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Autistic Seattle man becomes celebrated artist (and quits dishwasher job)

Seattle artist Gregory Blackstock hasn’t had things easy.

For starters, he's autistic. For years he worked as a dishwasher at the Washington Athletic Club.

But then his artistic career took off. Now he’s coming full circle, with a special reception at the club, honoring his work.

When Blackstock comes in the door of the private club in downtown Seattle, he’s on familiar ground. He worked here for 25 years as a dishwasher and remembers everyone – even their addresses and phone numbers.

“It’s been almost 16 years since I retired from the club and I’m three-quarters of a year past 70 now with my age!” he says.

Blackstock’s conversation style can be unpredictable – heavy on details and dialog from his favorite old movies, like “Lady and the Tramp.” It's also peppered with the many foreign languages he speaks.

Since his retirement, he’s made art full-time. His reputation has grown. But it was a surprise to find out his former employer had arranged an exhibition of his work.

The club’s vice president Melissa Borders recently invited him to take a look at the club's staircase, where several of his framed pieces are now on display.

“Oh wow!” he said at the sight of his work on the walls. “I never knew there’d be some hanging!”

They’re courtesy of the Greg Kucera gallery, which represents him.

Blackstock draws animals, objects, buildings – always in a series, row after row of them. They look somewhat official – like old-fashioned reference charts.

But they’re hand-drawn and have sly, humorous titles like, “The Pumpkins: Striking Edibles.” For that particular drawing, he visited a local plant nursery.

“I went to Sky Nursery in Shoreline and I made study and research over there too, on how to draw pumpkins,” he said.

And there’s his latest work, completed that morning, titled, “Our nation’s busiest and largest train stations.’”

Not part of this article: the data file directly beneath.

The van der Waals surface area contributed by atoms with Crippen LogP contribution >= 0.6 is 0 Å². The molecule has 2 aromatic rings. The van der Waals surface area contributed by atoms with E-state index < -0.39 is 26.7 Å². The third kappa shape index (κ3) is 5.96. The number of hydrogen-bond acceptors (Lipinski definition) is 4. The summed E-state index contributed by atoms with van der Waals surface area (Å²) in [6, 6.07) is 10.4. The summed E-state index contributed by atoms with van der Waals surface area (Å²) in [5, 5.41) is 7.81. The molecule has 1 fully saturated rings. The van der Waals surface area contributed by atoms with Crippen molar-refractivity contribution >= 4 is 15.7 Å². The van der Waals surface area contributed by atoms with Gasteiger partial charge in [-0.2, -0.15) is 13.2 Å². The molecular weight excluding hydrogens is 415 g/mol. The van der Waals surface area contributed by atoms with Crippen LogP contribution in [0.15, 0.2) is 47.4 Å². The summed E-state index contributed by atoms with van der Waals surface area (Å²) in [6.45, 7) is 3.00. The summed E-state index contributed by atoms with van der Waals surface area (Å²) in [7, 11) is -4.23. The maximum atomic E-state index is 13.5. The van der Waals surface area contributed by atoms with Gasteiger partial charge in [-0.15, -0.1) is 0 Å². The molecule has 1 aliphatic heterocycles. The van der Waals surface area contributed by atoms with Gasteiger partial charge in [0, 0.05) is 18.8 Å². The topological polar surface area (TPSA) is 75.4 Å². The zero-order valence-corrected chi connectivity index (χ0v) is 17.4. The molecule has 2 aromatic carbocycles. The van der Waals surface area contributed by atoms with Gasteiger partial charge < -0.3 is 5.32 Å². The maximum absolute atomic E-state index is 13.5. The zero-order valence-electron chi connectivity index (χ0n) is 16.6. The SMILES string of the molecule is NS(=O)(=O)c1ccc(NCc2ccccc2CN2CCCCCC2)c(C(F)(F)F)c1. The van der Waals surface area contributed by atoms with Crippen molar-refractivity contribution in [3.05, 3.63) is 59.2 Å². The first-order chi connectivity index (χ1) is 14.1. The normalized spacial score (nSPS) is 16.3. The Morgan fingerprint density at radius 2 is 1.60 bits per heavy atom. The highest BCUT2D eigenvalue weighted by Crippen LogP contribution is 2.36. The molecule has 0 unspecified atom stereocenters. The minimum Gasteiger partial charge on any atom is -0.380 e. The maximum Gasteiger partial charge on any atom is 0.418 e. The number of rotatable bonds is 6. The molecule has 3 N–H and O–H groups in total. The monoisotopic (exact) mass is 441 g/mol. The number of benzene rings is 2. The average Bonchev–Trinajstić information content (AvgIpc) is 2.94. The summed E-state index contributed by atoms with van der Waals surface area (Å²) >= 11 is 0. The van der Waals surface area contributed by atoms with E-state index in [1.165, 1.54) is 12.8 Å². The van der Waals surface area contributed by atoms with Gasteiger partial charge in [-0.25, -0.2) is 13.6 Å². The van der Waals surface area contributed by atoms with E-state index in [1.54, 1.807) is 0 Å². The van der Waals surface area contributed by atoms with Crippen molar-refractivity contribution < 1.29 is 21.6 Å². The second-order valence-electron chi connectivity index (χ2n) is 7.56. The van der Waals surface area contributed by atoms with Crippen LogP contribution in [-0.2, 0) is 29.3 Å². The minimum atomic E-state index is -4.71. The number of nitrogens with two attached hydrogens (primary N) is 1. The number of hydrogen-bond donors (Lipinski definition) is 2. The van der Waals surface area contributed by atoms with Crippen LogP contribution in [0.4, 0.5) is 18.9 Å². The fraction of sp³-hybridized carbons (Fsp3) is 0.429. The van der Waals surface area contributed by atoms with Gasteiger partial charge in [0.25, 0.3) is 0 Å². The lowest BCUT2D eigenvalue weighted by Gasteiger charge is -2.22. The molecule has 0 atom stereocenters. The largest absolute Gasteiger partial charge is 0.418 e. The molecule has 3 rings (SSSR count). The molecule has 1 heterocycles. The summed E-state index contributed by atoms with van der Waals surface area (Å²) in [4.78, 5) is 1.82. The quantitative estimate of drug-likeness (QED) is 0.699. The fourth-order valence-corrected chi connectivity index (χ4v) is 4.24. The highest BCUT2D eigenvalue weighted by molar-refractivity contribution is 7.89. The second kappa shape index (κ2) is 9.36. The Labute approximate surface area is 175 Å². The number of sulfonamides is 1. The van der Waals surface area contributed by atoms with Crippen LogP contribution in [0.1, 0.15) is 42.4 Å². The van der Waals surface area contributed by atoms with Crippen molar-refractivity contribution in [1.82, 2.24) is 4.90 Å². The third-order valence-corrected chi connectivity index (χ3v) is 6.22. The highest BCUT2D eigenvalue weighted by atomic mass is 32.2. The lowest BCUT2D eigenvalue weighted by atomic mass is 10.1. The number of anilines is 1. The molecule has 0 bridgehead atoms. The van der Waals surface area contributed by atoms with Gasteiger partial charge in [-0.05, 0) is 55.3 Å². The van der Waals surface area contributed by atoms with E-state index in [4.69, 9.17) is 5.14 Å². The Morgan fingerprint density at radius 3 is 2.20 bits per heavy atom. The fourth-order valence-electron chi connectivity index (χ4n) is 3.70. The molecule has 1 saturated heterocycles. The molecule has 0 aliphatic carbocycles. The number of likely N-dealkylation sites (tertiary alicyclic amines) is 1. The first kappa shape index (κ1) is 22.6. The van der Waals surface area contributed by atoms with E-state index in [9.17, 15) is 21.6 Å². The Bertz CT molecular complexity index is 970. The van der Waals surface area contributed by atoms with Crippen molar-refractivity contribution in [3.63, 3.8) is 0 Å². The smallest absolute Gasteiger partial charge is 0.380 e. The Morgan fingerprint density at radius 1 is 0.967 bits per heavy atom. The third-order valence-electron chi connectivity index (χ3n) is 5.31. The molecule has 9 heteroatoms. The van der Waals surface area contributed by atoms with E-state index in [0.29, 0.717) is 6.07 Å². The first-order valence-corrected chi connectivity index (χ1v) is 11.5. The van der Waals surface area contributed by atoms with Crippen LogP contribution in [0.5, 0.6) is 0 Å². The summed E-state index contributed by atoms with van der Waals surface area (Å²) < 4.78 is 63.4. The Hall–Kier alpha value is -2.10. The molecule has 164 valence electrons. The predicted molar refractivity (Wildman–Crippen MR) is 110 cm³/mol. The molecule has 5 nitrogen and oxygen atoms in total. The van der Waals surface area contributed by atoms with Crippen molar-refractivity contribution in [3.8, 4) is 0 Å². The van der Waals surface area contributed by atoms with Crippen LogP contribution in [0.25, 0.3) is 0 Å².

Blackstock’s work is sometimes described as “outsider” art, because he’s self-taught. For years he had to balance his drawing with his other job in the club's hot, noisy dishroom. Blackstock didn’t relish the job, but on this visit he’s happy to see old colleagues, like Eric Floyd, now the executive chef.

When he enters the kitchen, Blackstock promptly observes, “I couldn’t wait to leave, either!”

“I know, I remember,” Floyd tells him.

Floyd says one thing he remembers about meeting Blackstock years ago was the size of his biceps.

“His arms were just gigantic because he was just going and going and going," Floyd says, from lifting and scrubbing heavy pots and pans.

Floyd says he always saw Blackstock’s drawings featured in the employee newsletter and posted on the walls.

“For the longest time, we had a little thing in the back of the kitchen – which we don’t have anymore because they remodeled it – of all his art."

Now his large-scale drawings sell for thousands of dollars.

Blackstock’s cousin Dorothey Frisch said the club’s employee newsletter helped launch his artistic career. Her neighbor saw the newsletter and suggested that Frisch contact a gallery about Blackstock’s art.

She sent photos to Garde Rail Gallery, which was based in Seattle at the time. Her letter was initially lost behind a filing cabinet, but once they opened it, they contacted her immediately.

“They met Greg about a week later, and he just brought out rolls and rolls and rolls of drawings, they’re very, very large drawings, and he just threw them on the bed and they started going through them and they were almost in tears, they were so excited,” Frisch said.

And the rest is history? Well, almost.

In 2010, Blackstock made the news for another reason. He was one of the victims of a corrupt financial advisor named Rhonda Breard, who stole nearly $200,000 from his inheritance and savings.

It was a huge financial setback. But Blackstock has supporters from all over the community – from Seattle librarians, who help him find the images he needs, to the Seattle Art Museum, which sells images of his work in the gift shop. And Frisch, who oversees the logistics that make his success possible.

“He has collectors from around the world that really love his art. And the most important thing is that he now considers himself an artist and finds great joy in that,” she said.

Blackstock says he must draw every day, because he has so many ideas in his head. Chances are good that at the Washington Athletic Club, as people celebrate his work, he’ll be off to one side, happily creating.

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